Modelling Excavations with Wikibase

By Amara Thornton (Co-Investigator)

A fair few women in our database were involved in excavation. Their work spans a spectrum between informal digging, directed by one person who may or may not be ‘trained’, to a larger scale affair organised by multiple groups such as local excavation committees, learned societies, training institutions, and/or universities; including both paid and volunteer labour; and supported financially by public subscription, patronage, grants, or a combination of the lot. In order to indicate effectively both the potential complexity of archaeological sites in terms of staffing, and to provide ways to document the full range of ‘work’ on site, we have come up with a model for representing excavations as organisations.

James’s early handwritten first draft of our excavations model, Feb 2022.

We have two main properties that (at the moment) serve as the gateway to our excavation model: [member of excavation during archaeological field work] and [director of archaeological fieldwork]. The first excavation we modelled using these properties was the dig that took place over multiple seasons in the 1930s in Colchester. We used the excavation report Camulodonum: First Report on the Excavations at Colchester 1930-39 (an item on our database) as our main source.

The Introduction to Camulodonum provides the staff list for our model. In it, authors Mark Reginald Hull and Christopher Hawkes acknowledge by name a myriad of paid and unpaid men and women who worked on site. We created an item [Excavations at Colchester] and used the Introduction to provide a skeleton staff list and organisational framework for the excavation (Please note: the staff was absolutely larger than the number explicitly named in Hull and Hawkes’s Introduction).

The Introduction names 4 Directors (all men), 21 “voluntary assistants” (11 women and 10 men), and 4 “charge hands” (all men). The men listed as “charge hands” were most likely managing a other men (not named and credited for their labour in the final report) who were undertaking the heavy digging. The “charge hands” and the men who they managed were probably all paid for their work, though only access to the paylists from the excavation will tell us how much.

The Colchester dig was organised by the Colchester Excavation Committee and the Society of Antiquaries Research Committee – we have used a property [organised by] to link to entries for each group. The President of the Colchester Excavation Committee was Annie Pearson, Viscountess Cowdray. She served alongside various Colchester notables, and representatives from the Society of Antiquaries. The Society of Antiquaries Research Committee also provided funding out of their designated pot for the Colchester dig.  

The excavation model that we have used for Colchester is expandable. If, for example, we find the names of other people working (either as paid or unpaid labour) on site, we can add them using the property [member of the excavation team]. We can adjust job titles for any of the individuals listed, should we find more specific information elsewhere. We can add specifics about where people were working within the area being excavated, which could be useful if particular areas of the excavation are now designated archaeological sites with individual entries on Wikidata. If a particular named individual is associated with the discovery of an artefact in a museum collection, and the artefact is discoverable through a museum collection database, we could add a link to the artefact to their entry.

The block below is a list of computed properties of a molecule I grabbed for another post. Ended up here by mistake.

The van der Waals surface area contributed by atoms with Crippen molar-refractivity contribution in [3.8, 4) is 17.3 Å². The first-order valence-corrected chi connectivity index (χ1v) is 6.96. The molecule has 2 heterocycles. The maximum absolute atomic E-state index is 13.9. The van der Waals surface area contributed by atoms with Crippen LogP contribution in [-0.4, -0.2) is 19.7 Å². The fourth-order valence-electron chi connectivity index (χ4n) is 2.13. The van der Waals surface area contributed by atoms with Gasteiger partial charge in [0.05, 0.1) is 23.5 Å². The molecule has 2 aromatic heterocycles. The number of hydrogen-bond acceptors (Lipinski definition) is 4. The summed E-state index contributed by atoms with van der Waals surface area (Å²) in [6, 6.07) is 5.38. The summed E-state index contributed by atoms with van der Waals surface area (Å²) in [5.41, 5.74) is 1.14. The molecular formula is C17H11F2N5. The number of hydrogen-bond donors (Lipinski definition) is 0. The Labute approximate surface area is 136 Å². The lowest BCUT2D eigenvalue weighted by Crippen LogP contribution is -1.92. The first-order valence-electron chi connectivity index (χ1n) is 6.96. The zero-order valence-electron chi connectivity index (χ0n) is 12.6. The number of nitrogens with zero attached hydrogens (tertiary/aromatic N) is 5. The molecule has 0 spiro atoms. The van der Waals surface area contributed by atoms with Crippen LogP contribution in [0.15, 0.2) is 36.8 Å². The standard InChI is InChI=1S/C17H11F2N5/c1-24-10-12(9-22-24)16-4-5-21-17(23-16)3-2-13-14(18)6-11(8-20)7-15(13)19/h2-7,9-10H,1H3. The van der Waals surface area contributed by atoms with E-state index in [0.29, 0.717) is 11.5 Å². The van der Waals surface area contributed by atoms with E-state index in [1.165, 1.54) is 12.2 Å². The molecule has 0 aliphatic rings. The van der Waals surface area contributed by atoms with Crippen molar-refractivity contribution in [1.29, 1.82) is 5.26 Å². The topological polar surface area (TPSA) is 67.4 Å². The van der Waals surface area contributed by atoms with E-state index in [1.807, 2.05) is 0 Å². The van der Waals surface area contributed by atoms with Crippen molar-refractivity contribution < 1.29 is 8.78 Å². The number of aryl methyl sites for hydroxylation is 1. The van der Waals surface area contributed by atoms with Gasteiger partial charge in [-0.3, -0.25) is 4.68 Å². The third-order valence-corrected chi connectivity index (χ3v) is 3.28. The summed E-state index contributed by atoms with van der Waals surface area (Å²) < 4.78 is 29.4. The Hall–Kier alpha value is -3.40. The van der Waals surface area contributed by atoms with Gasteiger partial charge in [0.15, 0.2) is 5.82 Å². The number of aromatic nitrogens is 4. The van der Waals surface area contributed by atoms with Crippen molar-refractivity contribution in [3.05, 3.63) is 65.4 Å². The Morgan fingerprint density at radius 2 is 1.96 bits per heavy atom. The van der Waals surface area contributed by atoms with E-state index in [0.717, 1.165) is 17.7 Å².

The model works for smaller-scale excavations as well. In 1904, the artist Jessie Mothersole, who is on our database, worked as a “lady artist” copying tomb paintings at Saqqara, Egypt, an ancient Egyptian necropolis and (both then and now) an archaeological site and tourist attraction. We created [Excavations at Saqqara 1] (because there were multiple seasons with slightly different staff) as an item and linked it to her entry. The director of this season at Saqqara was Margaret Murray, whose report on the dig provides details on some staff.  But one of the most valuable sources for outlining the staffing of this excavation is a short article written by Jessie Mothersole for the popular illustrated magazine Sunday at Home.   

In this article, Mothersole outlines that eleven Egyptian men and boys were clearing the tombs (digging out sand) to lay bare the tomb paintings so that they could be copied: “eight basket boys, two turyehs, and a reis”. She does not name any of these men and boys. In order to include them with what little information she provided, we created an item for [name unrecorded] which we could use to indicate the existence of each person, and give them a job title.

There were two Egyptian men that both Mothersole and Murray named in their writings on this season of work at Saqqara: Reis Khalifa and Reis Rubi, two experienced foremen who were based at Saqqara during the time. They were father and son. Both are also mentioned in the Service des Antiquities journal. Mothersole also names the servant who attended the three women on site, Ibrhim Abd-el-Karim. We added him and his job title to the members of the dig team.

We hope that this model for excavations helps to emphasise the critical factor on any dig: people. We may not know who they are, or even what exactly they were doing, but if we view any excavation as an organisation we can begin to give people the credit they are due for their work to reveal the past.

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